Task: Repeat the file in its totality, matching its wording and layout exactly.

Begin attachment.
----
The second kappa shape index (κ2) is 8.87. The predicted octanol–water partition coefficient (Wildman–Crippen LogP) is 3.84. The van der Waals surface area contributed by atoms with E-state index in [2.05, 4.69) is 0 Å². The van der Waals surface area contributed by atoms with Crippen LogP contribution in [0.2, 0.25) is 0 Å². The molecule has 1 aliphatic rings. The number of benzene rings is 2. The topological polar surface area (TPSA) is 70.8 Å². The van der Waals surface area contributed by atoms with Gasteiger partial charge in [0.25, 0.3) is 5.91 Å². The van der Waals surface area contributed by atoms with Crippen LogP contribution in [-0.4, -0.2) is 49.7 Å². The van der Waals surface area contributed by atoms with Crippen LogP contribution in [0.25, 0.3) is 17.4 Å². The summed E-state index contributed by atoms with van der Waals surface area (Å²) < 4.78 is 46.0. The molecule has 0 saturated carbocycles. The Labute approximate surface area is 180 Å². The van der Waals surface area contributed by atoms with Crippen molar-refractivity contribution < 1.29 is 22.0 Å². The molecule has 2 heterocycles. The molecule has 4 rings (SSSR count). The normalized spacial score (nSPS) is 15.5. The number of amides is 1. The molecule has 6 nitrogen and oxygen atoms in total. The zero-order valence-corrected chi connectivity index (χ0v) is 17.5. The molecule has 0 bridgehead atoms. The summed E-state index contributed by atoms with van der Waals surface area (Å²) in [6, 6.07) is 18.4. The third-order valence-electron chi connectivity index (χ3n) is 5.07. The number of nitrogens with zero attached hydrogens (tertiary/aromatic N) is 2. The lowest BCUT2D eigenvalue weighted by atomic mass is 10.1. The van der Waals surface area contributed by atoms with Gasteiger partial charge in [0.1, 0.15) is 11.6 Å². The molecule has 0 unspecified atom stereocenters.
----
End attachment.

The second kappa shape index (κ2) is 8.87. The predicted octanol–water partition coefficient (Wildman–Crippen LogP) is 3.84. The van der Waals surface area contributed by atoms with E-state index in [2.05, 4.69) is 0 Å². The van der Waals surface area contributed by atoms with Crippen LogP contribution in [0.2, 0.25) is 0 Å². The molecule has 1 aliphatic rings. The number of benzene rings is 2. The topological polar surface area (TPSA) is 70.8 Å². The van der Waals surface area contributed by atoms with Gasteiger partial charge in [0.25, 0.3) is 5.91 Å². The van der Waals surface area contributed by atoms with Crippen LogP contribution in [-0.4, -0.2) is 49.7 Å². The van der Waals surface area contributed by atoms with Crippen LogP contribution in [0.25, 0.3) is 17.4 Å². The summed E-state index contributed by atoms with van der Waals surface area (Å²) < 4.78 is 46.0. The molecule has 0 saturated carbocycles. The Labute approximate surface area is 180 Å². The van der Waals surface area contributed by atoms with Crippen molar-refractivity contribution < 1.29 is 22.0 Å². The molecule has 2 heterocycles. The molecule has 4 rings (SSSR count). The normalized spacial score (nSPS) is 15.5. The number of amides is 1. The molecule has 6 nitrogen and oxygen atoms in total. The zero-order valence-corrected chi connectivity index (χ0v) is 17.5. The molecule has 0 bridgehead atoms. The summed E-state index contributed by atoms with van der Waals surface area (Å²) in [6, 6.07) is 18.4. The third-order valence-electron chi connectivity index (χ3n) is 5.07. The number of nitrogens with zero attached hydrogens (tertiary/aromatic N) is 2. The lowest BCUT2D eigenvalue weighted by atomic mass is 10.1. The van der Waals surface area contributed by atoms with Gasteiger partial charge in [0.1, 0.15) is 11.6 Å². The molecule has 0 unspecified atom stereocenters.